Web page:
MIRIAM: Since the man who had hurt us was there that Sunday, this was one of those Sabbaths when the constant presence of ushers in the hallways was absolutely necessary to me. If you have not been traumatized by violent crime, it might be hard to imagine how I felt. I will try to show you:
In your mind, seat yourself in sacrament meeting. You review the past week, your outward actions, and your innermost thoughts. Seeking purification before God, you ask forgiveness. You entreat the Savior for strength and healing. You beg for help to function day after day, to be able to work through the trauma you’ve endured. You beg God to protect you, you beg God to guide those around you and those in authority to protect you from your abuser.
Some days are better than others. There are hours when you don’t even think about it. There are moments like a Saturday grocery trip, when, like a rushing wind engulfing you, you’re frozen. The silhouette of a coat and boots sends you into a state of panic. You can see that it’s not him, but your body is still responding. You forget where you are, you forget what you’re doing.
The next day, you’re in the pew again, feeling the calm start to wash over you. You have hungered for these minutes, for the promise of renewed peace, for communion with Christ. The bishop begins with announcements, introducing the confirmation of a newly baptized child, the niece of your abuser. As your heart swells in love for this child and her new steps in her journey, your own child’s relaxed posture stiffens. He starts to tremble. You look up as a familiar silhouette again emerges into view, up onto the stand, surrounding the ordinance chair along with other priesthood holders. It’s him.
You look to the bishop, the one who has cried with you in his office, who has heard of the abuse, of the police reports, of the concrete evidence of abuse. You look to your bishop for help. How can he be here, how can he be up there?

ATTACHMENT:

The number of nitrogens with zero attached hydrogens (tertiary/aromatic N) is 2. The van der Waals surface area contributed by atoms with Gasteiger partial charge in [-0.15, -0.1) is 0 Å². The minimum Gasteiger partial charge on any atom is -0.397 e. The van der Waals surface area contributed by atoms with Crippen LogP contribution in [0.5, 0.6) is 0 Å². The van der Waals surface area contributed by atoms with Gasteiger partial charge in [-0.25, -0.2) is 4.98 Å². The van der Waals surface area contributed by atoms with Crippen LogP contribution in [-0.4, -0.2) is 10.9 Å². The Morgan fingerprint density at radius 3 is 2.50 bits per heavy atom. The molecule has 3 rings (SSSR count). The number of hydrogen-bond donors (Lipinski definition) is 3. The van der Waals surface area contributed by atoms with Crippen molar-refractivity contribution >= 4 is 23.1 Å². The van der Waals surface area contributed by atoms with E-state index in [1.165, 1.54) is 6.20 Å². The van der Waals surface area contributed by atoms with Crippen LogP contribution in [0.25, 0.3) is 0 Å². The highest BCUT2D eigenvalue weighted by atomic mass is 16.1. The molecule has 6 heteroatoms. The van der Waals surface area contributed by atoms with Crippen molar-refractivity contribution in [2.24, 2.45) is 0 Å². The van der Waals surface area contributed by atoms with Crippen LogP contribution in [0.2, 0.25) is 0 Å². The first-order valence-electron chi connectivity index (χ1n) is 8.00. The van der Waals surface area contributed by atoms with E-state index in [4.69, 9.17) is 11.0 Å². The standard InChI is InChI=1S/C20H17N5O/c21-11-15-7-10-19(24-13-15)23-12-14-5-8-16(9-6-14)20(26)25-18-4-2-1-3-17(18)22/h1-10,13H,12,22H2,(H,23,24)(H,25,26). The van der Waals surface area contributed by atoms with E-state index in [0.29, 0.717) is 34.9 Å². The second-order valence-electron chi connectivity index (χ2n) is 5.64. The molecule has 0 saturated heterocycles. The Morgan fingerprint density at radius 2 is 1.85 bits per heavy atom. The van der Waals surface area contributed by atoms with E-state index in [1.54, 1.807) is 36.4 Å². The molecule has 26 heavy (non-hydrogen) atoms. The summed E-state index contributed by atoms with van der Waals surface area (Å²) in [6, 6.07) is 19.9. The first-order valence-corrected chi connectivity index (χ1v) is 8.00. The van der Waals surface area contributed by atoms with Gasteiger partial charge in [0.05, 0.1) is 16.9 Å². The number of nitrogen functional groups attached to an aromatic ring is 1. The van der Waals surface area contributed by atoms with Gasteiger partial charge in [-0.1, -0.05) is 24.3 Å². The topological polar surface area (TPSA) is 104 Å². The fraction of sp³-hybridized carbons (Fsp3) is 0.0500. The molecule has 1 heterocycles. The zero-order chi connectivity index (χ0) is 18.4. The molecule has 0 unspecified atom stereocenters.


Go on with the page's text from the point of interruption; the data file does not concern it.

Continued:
The bishop is not at the podium, and he is not seated on the stand. He is in the priesthood circle, his hand on the back of your abuser, joined together for the confirmation.
A seismic shift seems to shake the room. Your hand shoots to your throat as a wave of nausea passes through you. Someone is praying in the microphone at the priesthood circle. No one seems to have noticed that you are being harmed. Again. Right now.
Bishops are called to unrelenting, difficult tasks. They can be charged with the spiritual welfare of grievous abusers and their victims, simultaneously. These stories are not always obvious to outside observers. It might take time to recognize the abuse in a situation. When not immediately clear, the first appropriate reaction might be to put it in Schrödinger’s Box: believe the alleged abuser who says he is innocent and also believe the alleged victim.
Our bishop struggled with our story. The man who libeled, trespassed, harassed, and finally assaulted members of our family is very persuasive, lies easily, and cuts a very sympathetic figure.